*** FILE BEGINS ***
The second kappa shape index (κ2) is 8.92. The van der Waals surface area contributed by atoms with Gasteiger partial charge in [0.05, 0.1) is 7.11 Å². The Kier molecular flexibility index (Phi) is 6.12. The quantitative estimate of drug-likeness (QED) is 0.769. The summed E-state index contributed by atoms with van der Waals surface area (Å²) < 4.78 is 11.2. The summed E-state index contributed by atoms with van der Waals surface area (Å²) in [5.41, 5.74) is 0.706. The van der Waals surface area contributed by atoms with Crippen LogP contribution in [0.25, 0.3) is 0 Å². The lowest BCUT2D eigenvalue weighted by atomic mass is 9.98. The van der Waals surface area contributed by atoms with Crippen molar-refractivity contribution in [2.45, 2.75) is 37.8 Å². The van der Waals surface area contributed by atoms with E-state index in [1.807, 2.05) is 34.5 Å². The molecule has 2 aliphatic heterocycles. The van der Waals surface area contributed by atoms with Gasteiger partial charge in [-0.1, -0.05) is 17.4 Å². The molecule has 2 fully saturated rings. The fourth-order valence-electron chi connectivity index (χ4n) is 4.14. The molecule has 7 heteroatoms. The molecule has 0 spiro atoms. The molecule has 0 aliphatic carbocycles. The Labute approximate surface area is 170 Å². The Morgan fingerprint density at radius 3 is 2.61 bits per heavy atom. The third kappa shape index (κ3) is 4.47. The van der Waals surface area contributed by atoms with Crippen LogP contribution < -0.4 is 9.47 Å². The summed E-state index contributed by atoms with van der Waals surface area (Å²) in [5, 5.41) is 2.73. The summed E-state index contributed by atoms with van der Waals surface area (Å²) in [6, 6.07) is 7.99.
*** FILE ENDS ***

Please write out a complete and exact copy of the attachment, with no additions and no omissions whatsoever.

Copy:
The second kappa shape index (κ2) is 8.92. The van der Waals surface area contributed by atoms with Gasteiger partial charge in [0.05, 0.1) is 7.11 Å². The Kier molecular flexibility index (Phi) is 6.12. The quantitative estimate of drug-likeness (QED) is 0.769. The summed E-state index contributed by atoms with van der Waals surface area (Å²) < 4.78 is 11.2. The summed E-state index contributed by atoms with van der Waals surface area (Å²) in [5.41, 5.74) is 0.706. The van der Waals surface area contributed by atoms with Crippen LogP contribution in [0.25, 0.3) is 0 Å². The lowest BCUT2D eigenvalue weighted by atomic mass is 9.98. The van der Waals surface area contributed by atoms with Crippen molar-refractivity contribution in [2.45, 2.75) is 37.8 Å². The van der Waals surface area contributed by atoms with E-state index in [1.807, 2.05) is 34.5 Å². The molecule has 2 aliphatic heterocycles. The van der Waals surface area contributed by atoms with Gasteiger partial charge in [-0.1, -0.05) is 17.4 Å². The molecule has 2 fully saturated rings. The fourth-order valence-electron chi connectivity index (χ4n) is 4.14. The molecule has 7 heteroatoms. The molecule has 0 spiro atoms. The molecule has 0 aliphatic carbocycles. The Labute approximate surface area is 170 Å². The Morgan fingerprint density at radius 3 is 2.61 bits per heavy atom. The third kappa shape index (κ3) is 4.47. The van der Waals surface area contributed by atoms with Crippen LogP contribution < -0.4 is 9.47 Å². The summed E-state index contributed by atoms with van der Waals surface area (Å²) in [5, 5.41) is 2.73. The summed E-state index contributed by atoms with van der Waals surface area (Å²) in [6, 6.07) is 7.99.